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was part of the Kingdom of Hungary (11th century - 1920 and 1938-1944) with the name of Tiha
in Ung megye (county), next part of Czechoslovakia (1920-1938) with the name of Tichá
in Podkarpatská Rus (Sub-Carpathia), then part of the Ukrainian Soviet Socialist Republic (1945-1991) with the name of Tykhyi
and, since 1991, known as Tykhyy, in the Velykobereznianskiy rayon (district) of Zakarpats'ka oblast (county) of Ukraine.
Other spellings/names for Tykhyy are Tichý and Tikhi.
Tykhyy is located about twenty-seven miles east-northeast of Velikiy Berëznyy (Nagyberezna).
Jews probably settled in Tykhyy in the late 18th century.
In 1880, the Jewish population was 41, and by 1910, the Jewish population was 53.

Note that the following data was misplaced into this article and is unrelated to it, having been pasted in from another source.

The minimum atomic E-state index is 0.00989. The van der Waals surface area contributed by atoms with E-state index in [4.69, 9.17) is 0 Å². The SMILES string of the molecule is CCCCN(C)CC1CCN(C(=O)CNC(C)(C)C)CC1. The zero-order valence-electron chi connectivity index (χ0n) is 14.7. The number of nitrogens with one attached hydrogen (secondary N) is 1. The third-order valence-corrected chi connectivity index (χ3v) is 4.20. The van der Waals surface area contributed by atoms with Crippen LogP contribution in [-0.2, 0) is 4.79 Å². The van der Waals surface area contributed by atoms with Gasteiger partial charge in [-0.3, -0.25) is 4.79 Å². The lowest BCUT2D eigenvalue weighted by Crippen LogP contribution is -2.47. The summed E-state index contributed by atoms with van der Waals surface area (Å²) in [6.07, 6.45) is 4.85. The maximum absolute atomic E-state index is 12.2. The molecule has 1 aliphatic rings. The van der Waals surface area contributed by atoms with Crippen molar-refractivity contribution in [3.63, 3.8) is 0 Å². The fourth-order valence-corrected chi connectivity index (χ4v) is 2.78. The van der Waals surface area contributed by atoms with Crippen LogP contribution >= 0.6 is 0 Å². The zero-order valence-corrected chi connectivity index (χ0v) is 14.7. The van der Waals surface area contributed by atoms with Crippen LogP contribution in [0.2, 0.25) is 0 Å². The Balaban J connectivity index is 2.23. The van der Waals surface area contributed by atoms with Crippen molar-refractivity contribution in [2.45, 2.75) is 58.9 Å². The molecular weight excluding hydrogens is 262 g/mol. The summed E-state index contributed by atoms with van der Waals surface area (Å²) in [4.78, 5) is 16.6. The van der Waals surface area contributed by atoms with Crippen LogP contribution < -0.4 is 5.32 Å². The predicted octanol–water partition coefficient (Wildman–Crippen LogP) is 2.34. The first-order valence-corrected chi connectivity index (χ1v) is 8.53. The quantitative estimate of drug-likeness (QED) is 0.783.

By 1921, during the Tichá period, the Jewish population rose to 49. A number of Jews were engaged in agriculture and commerce.
By 1930, the Jewish population increased to 61.
With the Hungarian occupation of Tykhyy in March, 1939, Jews were persecuted and pushed out of their occupations. In 1940-41, Jews from Tykhyy were drafted into forced labor battalions and others were drafted for service on the Eastern front, where most died.
By 1941, the Jewish population had decreased to 50 and it was at this time, a few Jewish families without Hungarian citizenship were expelled to Nazi occupied Ukrainian territory, to Kamenets-Podolski, and murdered there.
The remaining Jews of Tykhyy were deported to Auschwitz late May, 1944.
A great many of the Jews from Tykhyy were murdered in Auschwitz and any survivors settled elsewhere.
In 2001, Tykhyy had about 505 inhabitants and no Jews live there today.
Sources (portions): Budapest, c. 1941
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